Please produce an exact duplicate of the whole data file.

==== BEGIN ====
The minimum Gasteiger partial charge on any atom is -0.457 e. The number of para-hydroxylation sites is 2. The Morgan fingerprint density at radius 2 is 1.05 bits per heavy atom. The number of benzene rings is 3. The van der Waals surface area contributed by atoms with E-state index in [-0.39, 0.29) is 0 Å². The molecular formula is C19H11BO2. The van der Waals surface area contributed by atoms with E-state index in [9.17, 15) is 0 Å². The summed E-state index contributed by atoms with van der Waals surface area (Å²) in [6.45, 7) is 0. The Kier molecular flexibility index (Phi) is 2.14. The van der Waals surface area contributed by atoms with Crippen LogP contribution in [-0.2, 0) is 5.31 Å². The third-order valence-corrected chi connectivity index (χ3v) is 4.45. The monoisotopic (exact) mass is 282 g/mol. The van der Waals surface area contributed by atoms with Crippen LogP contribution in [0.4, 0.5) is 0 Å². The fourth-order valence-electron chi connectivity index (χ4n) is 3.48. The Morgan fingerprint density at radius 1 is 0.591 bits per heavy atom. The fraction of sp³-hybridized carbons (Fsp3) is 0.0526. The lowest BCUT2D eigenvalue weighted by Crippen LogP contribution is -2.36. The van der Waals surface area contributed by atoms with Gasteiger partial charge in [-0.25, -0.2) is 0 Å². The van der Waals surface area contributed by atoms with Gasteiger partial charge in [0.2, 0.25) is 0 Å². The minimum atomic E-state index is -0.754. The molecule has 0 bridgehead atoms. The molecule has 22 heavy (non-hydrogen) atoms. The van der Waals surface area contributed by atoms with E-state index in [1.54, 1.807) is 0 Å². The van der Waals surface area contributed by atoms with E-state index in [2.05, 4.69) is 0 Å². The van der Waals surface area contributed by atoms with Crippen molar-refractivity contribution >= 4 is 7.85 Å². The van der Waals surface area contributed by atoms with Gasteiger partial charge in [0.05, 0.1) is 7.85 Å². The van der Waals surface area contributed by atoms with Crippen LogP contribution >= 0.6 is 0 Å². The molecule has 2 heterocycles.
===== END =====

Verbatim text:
The minimum Gasteiger partial charge on any atom is -0.457 e. The number of para-hydroxylation sites is 2. The Morgan fingerprint density at radius 2 is 1.05 bits per heavy atom. The number of benzene rings is 3. The van der Waals surface area contributed by atoms with E-state index in [-0.39, 0.29) is 0 Å². The molecular formula is C19H11BO2. The van der Waals surface area contributed by atoms with E-state index in [9.17, 15) is 0 Å². The summed E-state index contributed by atoms with van der Waals surface area (Å²) in [6.45, 7) is 0. The Kier molecular flexibility index (Phi) is 2.14. The van der Waals surface area contributed by atoms with Crippen LogP contribution in [-0.2, 0) is 5.31 Å². The third-order valence-corrected chi connectivity index (χ3v) is 4.45. The monoisotopic (exact) mass is 282 g/mol. The van der Waals surface area contributed by atoms with Crippen LogP contribution in [0.4, 0.5) is 0 Å². The fourth-order valence-electron chi connectivity index (χ4n) is 3.48. The Morgan fingerprint density at radius 1 is 0.591 bits per heavy atom. The fraction of sp³-hybridized carbons (Fsp3) is 0.0526. The lowest BCUT2D eigenvalue weighted by Crippen LogP contribution is -2.36. The van der Waals surface area contributed by atoms with Gasteiger partial charge in [-0.25, -0.2) is 0 Å². The van der Waals surface area contributed by atoms with Gasteiger partial charge in [0.2, 0.25) is 0 Å². The minimum atomic E-state index is -0.754. The molecule has 0 bridgehead atoms. The molecule has 22 heavy (non-hydrogen) atoms. The van der Waals surface area contributed by atoms with E-state index in [1.54, 1.807) is 0 Å². The van der Waals surface area contributed by atoms with E-state index in [2.05, 4.69) is 0 Å². The van der Waals surface area contributed by atoms with Crippen molar-refractivity contribution >= 4 is 7.85 Å². The van der Waals surface area contributed by atoms with Gasteiger partial charge in [0.05, 0.1) is 7.85 Å². The van der Waals surface area contributed by atoms with Crippen LogP contribution >= 0.6 is 0 Å². The molecule has 2 heterocycles.